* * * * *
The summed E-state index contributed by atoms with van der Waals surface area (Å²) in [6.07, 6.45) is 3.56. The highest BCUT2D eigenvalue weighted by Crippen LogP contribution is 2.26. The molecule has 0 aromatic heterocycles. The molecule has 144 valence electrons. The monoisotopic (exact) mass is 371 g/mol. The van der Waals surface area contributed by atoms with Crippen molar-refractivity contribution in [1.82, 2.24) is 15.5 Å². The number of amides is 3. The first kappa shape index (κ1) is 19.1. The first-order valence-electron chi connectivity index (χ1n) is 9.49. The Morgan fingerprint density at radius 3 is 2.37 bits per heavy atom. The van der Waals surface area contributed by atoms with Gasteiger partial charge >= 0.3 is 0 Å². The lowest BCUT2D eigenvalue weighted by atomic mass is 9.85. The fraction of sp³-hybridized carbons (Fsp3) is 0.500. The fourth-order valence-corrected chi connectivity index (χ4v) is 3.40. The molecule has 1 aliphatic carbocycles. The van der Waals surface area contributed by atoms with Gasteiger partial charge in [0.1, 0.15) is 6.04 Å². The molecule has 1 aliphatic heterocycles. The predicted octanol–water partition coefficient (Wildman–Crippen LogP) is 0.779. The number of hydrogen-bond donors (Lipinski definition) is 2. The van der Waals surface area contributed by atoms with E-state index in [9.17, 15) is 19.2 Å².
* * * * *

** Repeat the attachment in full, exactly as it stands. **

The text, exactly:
The summed E-state index contributed by atoms with van der Waals surface area (Å²) in [6.07, 6.45) is 3.56. The highest BCUT2D eigenvalue weighted by Crippen LogP contribution is 2.26. The molecule has 0 aromatic heterocycles. The molecule has 144 valence electrons. The monoisotopic (exact) mass is 371 g/mol. The van der Waals surface area contributed by atoms with Crippen molar-refractivity contribution in [1.82, 2.24) is 15.5 Å². The number of amides is 3. The first kappa shape index (κ1) is 19.1. The first-order valence-electron chi connectivity index (χ1n) is 9.49. The Morgan fingerprint density at radius 3 is 2.37 bits per heavy atom. The van der Waals surface area contributed by atoms with Gasteiger partial charge >= 0.3 is 0 Å². The lowest BCUT2D eigenvalue weighted by atomic mass is 9.85. The fraction of sp³-hybridized carbons (Fsp3) is 0.500. The fourth-order valence-corrected chi connectivity index (χ4v) is 3.40. The molecule has 1 aliphatic carbocycles. The van der Waals surface area contributed by atoms with Gasteiger partial charge in [0.1, 0.15) is 6.04 Å². The molecule has 1 aliphatic heterocycles. The predicted octanol–water partition coefficient (Wildman–Crippen LogP) is 0.779. The number of hydrogen-bond donors (Lipinski definition) is 2. The van der Waals surface area contributed by atoms with E-state index in [9.17, 15) is 19.2 Å².